Tis the Season for Weddings

Trauma comes in many forms.  I never knew a happy event could be traumatic.  An event such as a wedding.  The 8 weddings and 4 baby showers I attended within the first year of Kevin’s death were traumatic events.  “Til death do us part” stabbed me nearly every time.  Seeing a mother’s growing womb and knowing I would never carry Kevin’s child was another moment of sorrow.  I felt cynical at their thoughts and hope for a wonderful lifetime together and that they thought a lifetime would be well into their 80s.  Psh.

This year there’s a few more weddings.  I went to one, I’m in one and I’m contemplating skipping one.  Yesterday in therapy we discussed more about the trauma of those 8 weddings and 4 baby showers that first year.  I now know I not only had the right to say no to all of those invitations, but that I would have been better off saying no.  But that darn obligation sneaks in every time.  The duty to be the good friend, the good cousin, the good daughter and granddaughter.  Times have changed and obligation is no longer what it once was.  I am a grown women who can say yes and no as I please.  The obligation sneaks in and ruins all decisive properties that I own.

I was encouraged to consider saying no to a wedding I am expected to attend this year.  It didn’t mean I should say no, but I should entertain the idea that saying no may be best for everyone.  Scratch that.  It may be best for ME  (I feel selfish owning decisions that go against the “flow” of how I was raised).  I’m allowed to say no  (My Grandma will wonder why I’m not there).  I can be honest to the bride about my reasons (I’ve talked to her about weddings before, she knows my heart).

I emailed the bride and just told her my heart, my history, my therapy.  She not only acknowledged that she understood where I was coming from, but she even said she knew this was something I may just have to do and that she was proud of my courage for doing it.  Courage to say no?  This is allowed?

Saying no is a new concept to me.  I’ve never been good at it, just look at how many things I do.  I have learned to say yes to what I want though, which happens to be a lot of various things.  And now, and in the future, I’m thinking forward to the things I must say no to for my sanity, for my well being, and for my happiness.  It feels selfish. It feels ‘wrong’.  It isn’t though, and this is what I have to embrace.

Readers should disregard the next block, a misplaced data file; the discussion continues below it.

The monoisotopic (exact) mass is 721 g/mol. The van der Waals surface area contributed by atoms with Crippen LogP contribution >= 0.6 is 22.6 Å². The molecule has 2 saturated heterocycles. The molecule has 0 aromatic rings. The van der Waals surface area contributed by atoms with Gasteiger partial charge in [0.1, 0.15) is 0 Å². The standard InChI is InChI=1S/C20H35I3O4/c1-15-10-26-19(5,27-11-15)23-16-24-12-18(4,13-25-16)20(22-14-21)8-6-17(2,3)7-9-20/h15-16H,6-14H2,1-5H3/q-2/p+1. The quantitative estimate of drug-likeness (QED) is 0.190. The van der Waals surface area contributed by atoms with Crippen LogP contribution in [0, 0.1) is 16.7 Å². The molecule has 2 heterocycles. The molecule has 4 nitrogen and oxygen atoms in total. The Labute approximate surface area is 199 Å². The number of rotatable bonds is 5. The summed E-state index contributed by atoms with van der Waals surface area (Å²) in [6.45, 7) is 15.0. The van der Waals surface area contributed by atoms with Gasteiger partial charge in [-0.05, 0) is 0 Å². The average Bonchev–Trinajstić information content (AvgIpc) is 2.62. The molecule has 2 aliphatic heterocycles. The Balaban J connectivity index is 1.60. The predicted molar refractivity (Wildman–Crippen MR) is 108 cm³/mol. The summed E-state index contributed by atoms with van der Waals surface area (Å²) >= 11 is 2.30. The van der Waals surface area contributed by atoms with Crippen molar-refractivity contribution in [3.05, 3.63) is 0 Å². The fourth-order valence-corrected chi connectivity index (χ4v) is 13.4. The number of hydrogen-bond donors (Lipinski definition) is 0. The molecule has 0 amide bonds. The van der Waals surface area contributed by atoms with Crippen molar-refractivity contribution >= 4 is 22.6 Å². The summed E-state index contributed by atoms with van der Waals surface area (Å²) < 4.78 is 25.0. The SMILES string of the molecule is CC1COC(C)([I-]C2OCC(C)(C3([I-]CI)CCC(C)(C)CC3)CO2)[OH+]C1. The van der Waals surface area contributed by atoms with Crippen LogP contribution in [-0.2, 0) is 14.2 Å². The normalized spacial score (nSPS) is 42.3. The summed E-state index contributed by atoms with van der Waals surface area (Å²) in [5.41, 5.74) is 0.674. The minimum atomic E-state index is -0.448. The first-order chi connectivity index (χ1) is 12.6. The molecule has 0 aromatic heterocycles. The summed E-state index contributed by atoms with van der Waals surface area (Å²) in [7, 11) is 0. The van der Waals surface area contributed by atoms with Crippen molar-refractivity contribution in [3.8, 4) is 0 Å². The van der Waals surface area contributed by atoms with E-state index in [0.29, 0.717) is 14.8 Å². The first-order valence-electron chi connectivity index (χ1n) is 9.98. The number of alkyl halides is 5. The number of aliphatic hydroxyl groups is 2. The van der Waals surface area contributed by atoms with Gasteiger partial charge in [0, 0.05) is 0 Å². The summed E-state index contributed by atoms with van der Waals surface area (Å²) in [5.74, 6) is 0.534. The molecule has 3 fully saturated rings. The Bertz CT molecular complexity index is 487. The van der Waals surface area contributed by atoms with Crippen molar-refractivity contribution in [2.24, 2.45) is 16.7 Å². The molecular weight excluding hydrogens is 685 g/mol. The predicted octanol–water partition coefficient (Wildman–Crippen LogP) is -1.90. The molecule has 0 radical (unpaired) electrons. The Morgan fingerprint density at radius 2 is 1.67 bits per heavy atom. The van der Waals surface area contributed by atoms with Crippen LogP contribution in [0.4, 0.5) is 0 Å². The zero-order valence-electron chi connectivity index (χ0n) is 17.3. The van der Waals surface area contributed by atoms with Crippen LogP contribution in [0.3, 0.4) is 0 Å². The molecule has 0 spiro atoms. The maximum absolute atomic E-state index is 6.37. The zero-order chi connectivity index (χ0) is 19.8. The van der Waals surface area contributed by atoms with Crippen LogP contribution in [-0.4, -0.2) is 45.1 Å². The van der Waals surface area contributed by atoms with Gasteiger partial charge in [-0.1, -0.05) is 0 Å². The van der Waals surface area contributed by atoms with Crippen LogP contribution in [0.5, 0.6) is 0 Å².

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Comments 2

  1. You know what I think about this! I would say “NO” to all 3. You are a widow, you are grieving….it is all about YOU now! If anyone does not understand that you say no to their wedding then they are not worthy of your presence at their wedding anyway! I, like you, said yes to everyone about everything for years and only since TJ died have I begun to say no. It is now a joke with my friends that when I say, “no, I don’t want to do that with you”, they just shake their head and laugh and tell me that should I change my mind I am welcome to join them. For me, saying no has been the most liberating thing I have done. Embrace “NO” Brenda, you just might be better off for it and nothing is more important than YOU!

  2. Brenda, I couldn’t support you any more in making each choice as the invitations come. Including your right to say no as you wish. You can be candid with the bride (or anyone else) if you want and you think they can understand. Otherwise you can just “have other plans” be it to spend the weekend at the beach or just chilling at home. No one should question you because that would be rude, no matter what. Especially given what you’ve been through. An invitation isn’t a summons. You’re the best judge of what you can handle and the best judge of what is good for you. Kudos too, to the bride you mentioned emailing in your above post for her understanding and acceptance.

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